Project description:PURPOSE:To investigate factors associated with job loss and early retirement in men diagnosed with prostate cancer (PCa) 18-42 months previously. METHODS:Men ??60 years at diagnosis who completed the Life After Prostate Cancer Diagnosis (LAPCD) survey were identified. Men who moved from employment at diagnosis to unemployment (EtoU) or retirement (EtoR) at survey (18-42 months post-diagnosis) were compared to men remaining in employment (EtoE). Sociodemographic, clinical and patient-reported factors were analysed in univariable and multivariable analysis. RESULTS:There were 3218 men (81.4%) in the EtoE, 245 (6.2%) in EtoU and 450 (11.4%) in the EtoR groups. Men with stage IV disease (OR?=?4.7 95% CI 3.1-7.0, relative to stage I/II) and reporting moderate/big bowel (OR?=?2.5, 95% CI 1.6-3.9) or urinary problems (OR?=?2.0, 95% CI 1.4-3.0) had greater odds of becoming unemployed. Other clinical (??1 comorbidities, symptomatic at diagnosis) and sociodemographic (higher deprivation, divorced/separated), living in Scotland or Northern Ireland (NI)) factors were predictors of becoming unemployed. Men who were older, from NI, with stage IV disease and with caring responsibilities had greater odds of retiring early. Self-employed and non-white men had lesser odds of retiring early. CONCLUSION:PCa survivors who retire early following diagnosis do not report worse urinary or bowel problems compared to men remaining in employment. However, we identified clinical and sociodemographic factors which increased unemployment risk in PCa survivors. IMPLICATIONS FOR CANCER SURVIVORS:Targeted support and engagement with PCa survivors at risk of unemployment, including their families and employers, is needed.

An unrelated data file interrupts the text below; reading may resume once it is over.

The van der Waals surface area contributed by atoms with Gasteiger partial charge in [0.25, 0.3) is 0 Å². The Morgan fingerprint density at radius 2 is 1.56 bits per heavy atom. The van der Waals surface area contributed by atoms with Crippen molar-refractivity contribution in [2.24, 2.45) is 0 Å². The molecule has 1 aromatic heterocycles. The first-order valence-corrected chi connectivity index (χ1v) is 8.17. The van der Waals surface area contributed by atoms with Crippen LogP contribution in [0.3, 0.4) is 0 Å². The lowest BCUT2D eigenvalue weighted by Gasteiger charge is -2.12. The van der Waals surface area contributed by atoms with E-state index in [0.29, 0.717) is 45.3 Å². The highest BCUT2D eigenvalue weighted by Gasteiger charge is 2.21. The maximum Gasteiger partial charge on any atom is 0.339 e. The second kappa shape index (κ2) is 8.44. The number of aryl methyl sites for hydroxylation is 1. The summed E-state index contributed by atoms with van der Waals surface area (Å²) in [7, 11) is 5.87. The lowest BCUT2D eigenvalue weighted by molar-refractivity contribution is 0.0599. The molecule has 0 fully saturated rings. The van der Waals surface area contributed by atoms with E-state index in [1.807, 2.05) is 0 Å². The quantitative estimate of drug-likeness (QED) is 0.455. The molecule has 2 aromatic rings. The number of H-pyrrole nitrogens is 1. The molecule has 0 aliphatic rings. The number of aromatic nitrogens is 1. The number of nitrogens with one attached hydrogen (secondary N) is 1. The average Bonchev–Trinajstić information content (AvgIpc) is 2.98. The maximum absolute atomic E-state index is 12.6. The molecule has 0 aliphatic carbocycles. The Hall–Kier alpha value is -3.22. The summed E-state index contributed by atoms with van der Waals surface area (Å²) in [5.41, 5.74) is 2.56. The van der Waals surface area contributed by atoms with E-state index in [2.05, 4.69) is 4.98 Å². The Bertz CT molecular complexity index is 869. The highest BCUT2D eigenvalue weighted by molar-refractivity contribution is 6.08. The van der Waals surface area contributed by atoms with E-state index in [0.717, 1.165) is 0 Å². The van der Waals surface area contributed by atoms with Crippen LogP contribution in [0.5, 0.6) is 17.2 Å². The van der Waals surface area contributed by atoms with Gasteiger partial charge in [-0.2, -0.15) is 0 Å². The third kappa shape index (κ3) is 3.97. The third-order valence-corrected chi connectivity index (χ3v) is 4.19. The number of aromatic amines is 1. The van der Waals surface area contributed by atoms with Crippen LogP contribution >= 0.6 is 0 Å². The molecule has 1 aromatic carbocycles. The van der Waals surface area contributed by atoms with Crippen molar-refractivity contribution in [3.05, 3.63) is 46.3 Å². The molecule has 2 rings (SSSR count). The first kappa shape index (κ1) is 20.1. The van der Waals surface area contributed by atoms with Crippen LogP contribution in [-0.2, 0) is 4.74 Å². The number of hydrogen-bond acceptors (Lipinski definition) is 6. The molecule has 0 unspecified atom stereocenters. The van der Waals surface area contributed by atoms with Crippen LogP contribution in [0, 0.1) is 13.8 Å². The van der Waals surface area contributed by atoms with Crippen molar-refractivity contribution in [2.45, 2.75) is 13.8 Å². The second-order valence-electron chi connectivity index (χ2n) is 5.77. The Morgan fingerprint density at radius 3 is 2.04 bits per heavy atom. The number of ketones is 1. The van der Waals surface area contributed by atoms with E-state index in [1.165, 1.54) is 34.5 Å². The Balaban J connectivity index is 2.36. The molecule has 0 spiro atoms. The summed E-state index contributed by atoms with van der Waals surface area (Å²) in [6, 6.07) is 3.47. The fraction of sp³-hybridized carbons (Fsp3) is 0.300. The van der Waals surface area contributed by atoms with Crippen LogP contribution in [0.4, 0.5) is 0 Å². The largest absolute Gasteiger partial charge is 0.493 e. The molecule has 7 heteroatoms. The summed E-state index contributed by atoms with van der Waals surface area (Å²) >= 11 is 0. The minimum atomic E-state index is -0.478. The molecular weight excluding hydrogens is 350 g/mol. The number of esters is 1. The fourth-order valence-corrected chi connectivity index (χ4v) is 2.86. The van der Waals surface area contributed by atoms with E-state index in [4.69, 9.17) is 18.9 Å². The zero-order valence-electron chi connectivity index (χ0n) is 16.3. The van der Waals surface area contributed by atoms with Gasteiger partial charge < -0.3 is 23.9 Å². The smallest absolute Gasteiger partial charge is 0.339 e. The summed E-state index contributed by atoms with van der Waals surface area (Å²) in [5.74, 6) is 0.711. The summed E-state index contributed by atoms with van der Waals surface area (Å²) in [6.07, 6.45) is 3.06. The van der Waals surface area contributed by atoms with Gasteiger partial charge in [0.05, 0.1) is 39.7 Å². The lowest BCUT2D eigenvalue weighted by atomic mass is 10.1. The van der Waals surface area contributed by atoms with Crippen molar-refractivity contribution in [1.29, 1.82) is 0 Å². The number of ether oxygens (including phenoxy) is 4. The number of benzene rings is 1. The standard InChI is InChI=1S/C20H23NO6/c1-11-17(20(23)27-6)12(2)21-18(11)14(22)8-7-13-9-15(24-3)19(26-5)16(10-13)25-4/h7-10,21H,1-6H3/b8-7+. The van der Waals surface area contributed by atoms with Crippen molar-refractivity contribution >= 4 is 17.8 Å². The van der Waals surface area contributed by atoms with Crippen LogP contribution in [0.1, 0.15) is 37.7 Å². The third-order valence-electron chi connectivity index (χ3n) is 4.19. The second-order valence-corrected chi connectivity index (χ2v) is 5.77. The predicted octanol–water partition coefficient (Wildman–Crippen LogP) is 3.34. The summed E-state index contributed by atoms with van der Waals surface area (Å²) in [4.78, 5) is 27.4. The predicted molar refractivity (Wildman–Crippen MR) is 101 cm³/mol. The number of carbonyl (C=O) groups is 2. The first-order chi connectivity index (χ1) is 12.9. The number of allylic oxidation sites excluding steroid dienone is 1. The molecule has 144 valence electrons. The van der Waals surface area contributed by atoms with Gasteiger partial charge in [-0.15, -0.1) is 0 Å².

Project description:BACKGROUND:The intentional use of drugs to have sex-chemsex-among men who have sex with men (MSM) might contribute to the high sexually transmitted infections (STI) prevalence in this group. Limited data is available on chemsex outside major cities. The current study investigated the use of a wide variety of drugs during sex among MSM living outside major cities in the Netherlands and their associations with STI. METHODS:In 2018, 350 MSM were recruited at STI clinics and 250 MSM completed an online questionnaire. Questionnaire data were linked to clients' most recent STI laboratory test results. Chemsex was defined as using cocaine, crystal meth, designer drugs, GHB/GBL, ketamine, speed, or XTC/MDMA during sex in the preceding six months. The use of other drugs was also assessed. Determinants (chemsex, specific drugs, number of drugs, combining, and frequency) potentially associated with STI were assessed using multivariable logistic regression analyses adjusting for sociodemographic characteristics and sexual history. RESULTS:Chemsex was reported by 35% (95%CI: 29-41) of the 250 participants. XTC/MDMA (27%; 68/250) and GHB/GBL (26%; 64/250) were the most used drugs. STI positivity was 33% (29/87) in MSM engaging in chemsex and 12% (12/163) in MSM not engaging in chemsex (p<0.001). Half of MSM engaging in chemsex (45/87) used three of more different chemsex drugs; STI positivity in this group was 44% (20/45). The only factor independently associated with STI was the use of three or more chemsex drugs (aOR: 4.13, 95%CI: 1.77-9.62). CONCLUSION:This study shows that chemsex is prevalent among MSM visiting the STI clinic outside major cities in the Netherlands, suggesting that health services in both urban and non-urban areas should be aware of and informed on chemsex. MSM who used multiple drugs are at particular risk for STI, indicating a special need for STI prevention and care in this group.